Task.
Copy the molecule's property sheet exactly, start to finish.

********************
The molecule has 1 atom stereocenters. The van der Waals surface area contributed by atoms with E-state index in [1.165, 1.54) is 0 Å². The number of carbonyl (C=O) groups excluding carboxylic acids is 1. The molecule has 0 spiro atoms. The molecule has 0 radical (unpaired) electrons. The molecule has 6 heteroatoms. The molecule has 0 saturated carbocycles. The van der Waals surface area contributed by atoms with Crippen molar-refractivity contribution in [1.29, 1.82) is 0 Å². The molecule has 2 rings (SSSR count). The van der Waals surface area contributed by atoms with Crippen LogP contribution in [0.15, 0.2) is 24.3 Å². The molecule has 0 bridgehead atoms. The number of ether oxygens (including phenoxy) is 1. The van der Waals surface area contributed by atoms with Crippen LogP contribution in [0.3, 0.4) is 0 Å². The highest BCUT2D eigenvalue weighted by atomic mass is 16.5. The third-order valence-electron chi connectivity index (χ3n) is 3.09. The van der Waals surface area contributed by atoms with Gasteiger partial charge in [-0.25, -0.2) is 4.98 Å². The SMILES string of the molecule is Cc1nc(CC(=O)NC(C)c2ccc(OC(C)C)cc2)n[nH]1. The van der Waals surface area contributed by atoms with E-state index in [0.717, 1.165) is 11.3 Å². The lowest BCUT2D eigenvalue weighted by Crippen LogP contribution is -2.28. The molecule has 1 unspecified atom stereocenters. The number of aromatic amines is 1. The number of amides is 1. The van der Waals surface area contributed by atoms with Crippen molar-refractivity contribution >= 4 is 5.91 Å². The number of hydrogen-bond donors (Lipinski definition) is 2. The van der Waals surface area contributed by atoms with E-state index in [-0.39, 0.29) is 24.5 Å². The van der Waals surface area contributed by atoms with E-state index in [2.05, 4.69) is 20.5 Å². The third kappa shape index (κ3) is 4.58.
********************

The molecule has 1 atom stereocenters. The van der Waals surface area contributed by atoms with E-state index in [1.165, 1.54) is 0 Å². The number of carbonyl (C=O) groups excluding carboxylic acids is 1. The molecule has 0 spiro atoms. The molecule has 0 radical (unpaired) electrons. The molecule has 6 heteroatoms. The molecule has 0 saturated carbocycles. The van der Waals surface area contributed by atoms with Crippen molar-refractivity contribution in [1.29, 1.82) is 0 Å². The molecule has 2 rings (SSSR count). The van der Waals surface area contributed by atoms with Crippen LogP contribution in [0.15, 0.2) is 24.3 Å². The molecule has 0 bridgehead atoms. The number of ether oxygens (including phenoxy) is 1. The van der Waals surface area contributed by atoms with Crippen LogP contribution in [0.3, 0.4) is 0 Å². The highest BCUT2D eigenvalue weighted by atomic mass is 16.5. The third-order valence-electron chi connectivity index (χ3n) is 3.09. The van der Waals surface area contributed by atoms with Gasteiger partial charge in [-0.25, -0.2) is 4.98 Å². The SMILES string of the molecule is Cc1nc(CC(=O)NC(C)c2ccc(OC(C)C)cc2)n[nH]1. The van der Waals surface area contributed by atoms with E-state index in [0.717, 1.165) is 11.3 Å². The lowest BCUT2D eigenvalue weighted by Crippen LogP contribution is -2.28. The molecule has 1 unspecified atom stereocenters. The number of aromatic amines is 1. The number of amides is 1. The van der Waals surface area contributed by atoms with Crippen molar-refractivity contribution >= 4 is 5.91 Å². The number of hydrogen-bond donors (Lipinski definition) is 2. The van der Waals surface area contributed by atoms with E-state index in [-0.39, 0.29) is 24.5 Å². The van der Waals surface area contributed by atoms with E-state index in [2.05, 4.69) is 20.5 Å². The third kappa shape index (κ3) is 4.58.